Commonly, a cash tray (not shown) is inserted into drawer 14. The cash tray typically has a number of dividers for storing currency, coupons, and other items required in a cash register system.
Drawer 14 has a front face 24 and a rear panel 26. A locking plate 28 is attached to the rear panel 26. Locking plate 28 extends downwardly from the bottom of rear panel 26 and has a locking tab portion 30 which is substantially co-linear with, and co-planar with, the remainder of plate 28.
Latch mechanism 16 includes a pivotable rotary latch member 32 (rotary latch 32), and an electrically operated solenoid 34. Rotary latch 32 and solenoid 34 are mounted on a mounting plate 36 which is, in turn, mounted on a base plate 39 of housing 12. Rotary latch 32 has a forward portion 38, an intermediate portion 40 and a rearward portion 42. Rotary latch 32 pivots about pivot point 44 which is disposed generally at the intermediate portion 40 of rotary latch 42. FIG. 4 depicts one embodiment of such a cable and connector assembly. This particular embodiment includes an RJ45 connector.
Solenoid 34 is pivotably coupled to the rear portion 42 at pivot point 46. Solenoid 34 has a compression spring 48 disposed thereon which biases rotary latch 32 into the locking or latching position shown in FIG. 1. When in the locking (or latching) position, a tab engaging surface 50 on the forward portion 38 of rotary latch 32 engages tab 30 of locking plate 28 thereby holding drawer 14 in the closed position shown in FIG. 1. Rotary latch 32 thus inhibits the movement of drawer 14 forwardly, out of housing 12, into an open position.
To open drawer 14, solenoid 34 is energized. This is done by receiving an input signal from an external control component (not shown) over cable and connector assembly 33 which is plugged into jack 31. In one illustrative embodiment, assembly 33 comprises an RJ45 plug. The input signal is provided to solenoid 34 over internal wiring 35 to energize solenoid 34. This causes actuation of the solenoid.
Upon actuation of solenoid 34, compression spring 48 is compressed by the solenoid and the rear portion 42 of rotary latch 32 is moved in a direction indicated by arrow 52. This causes the forward portion 38 of rotary latch 32 to pivot about an arc, generally indicated by arrow 54. As forward portion 38 of rotary latch 32 pivots about arc 54, tab engaging surface 50 disengages from tab portion 30 of plate 28, thus freeing drawer 14 to slide within housing 12.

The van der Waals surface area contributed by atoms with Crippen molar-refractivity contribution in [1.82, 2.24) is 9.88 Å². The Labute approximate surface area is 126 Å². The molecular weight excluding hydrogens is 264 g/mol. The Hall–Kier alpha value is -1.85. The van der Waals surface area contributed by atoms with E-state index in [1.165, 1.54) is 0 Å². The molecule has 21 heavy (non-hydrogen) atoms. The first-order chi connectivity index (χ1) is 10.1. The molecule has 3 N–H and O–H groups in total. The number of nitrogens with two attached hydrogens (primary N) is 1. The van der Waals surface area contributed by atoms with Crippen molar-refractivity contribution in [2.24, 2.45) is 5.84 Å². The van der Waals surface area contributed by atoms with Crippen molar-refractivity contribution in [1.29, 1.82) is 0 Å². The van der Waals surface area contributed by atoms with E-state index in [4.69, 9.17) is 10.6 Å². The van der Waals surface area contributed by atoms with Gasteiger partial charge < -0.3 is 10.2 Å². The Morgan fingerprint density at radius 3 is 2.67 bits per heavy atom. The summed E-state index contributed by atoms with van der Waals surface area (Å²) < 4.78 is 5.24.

Cash drawer assembly 10 is conventionally provided with a spring, schematically represented by k1, which is coupled to base plate 39 of housing 12 and which biases drawer 14 to an open position. In the past, such springs have typically taken the form of steel, resilient wire loops (e.g., made of piano wires) coupled to an upstanding post fastened to base plate 39. The wire loops are positioned to engage the rear panel 26 of drawer 14 biasing drawer 14 to an open position. Many other spring configurations can be used as well.
Forward portion 38 of rotary latch 32 is provided with a surface 56 which is disposed at an angle relative to arrow 22. Thus, when drawer 14 is moved from the open position to the closed position, tab portion 30 engages surface 56 causing latch member 32 to rotate along arc 54 until tab portion 30 reaches tab engaging surface 50, at which time rotary latch 32 pivots back to the locking position shown in FIG. 1.
FIG. 2 is one embodiment of a circuit 100 illustrating the configuration of a multi-voltage solenoid 34 in accordance with one aspect of the present invention. Circuit 100 includes coils 102 and 104, diodes 106, 108 and 110 and connection pins 112, 114, 116 and 118. In one illustrative embodiment, pins 112-118 extend from the outer package containing coils 102 and 104 and diodes 106, 108 and 110 are electrically connected directly to the pins. This is described in greater detail with respect to FIG. 3 below.
To accommodate operating in the different voltage modes, energization is provided to the various connector pins in the following way.
For example, in order to operate in a 12V mode, positive voltage (+12V) is applied to pin 114 while negative voltage (−12V) is applied to pin 116. This causes coils 102 and 104 to be energized in parallel to achieve 12V operation.
To accommodate 24V operation, positive voltage (+24V) is applied at pin 112 while a negative voltage (−24V) is applied at pin 118. Both coils 102 and 104 operate in series, and fly-back protection is provided through diodes 106, 108 and 110.
The present invention also allows additional voltages, other than 12 volts and 24 volts to actuate the solenoid. For example, if +15V is applied at pin 114 and −15V is applied at pin 118, then only coil 104 is energized, and diodes 108 and 110 prevent coil 102 from energizing. Fly-back protection is provided through diodes 106 and 108. Thus, 15V operation can be accommodated.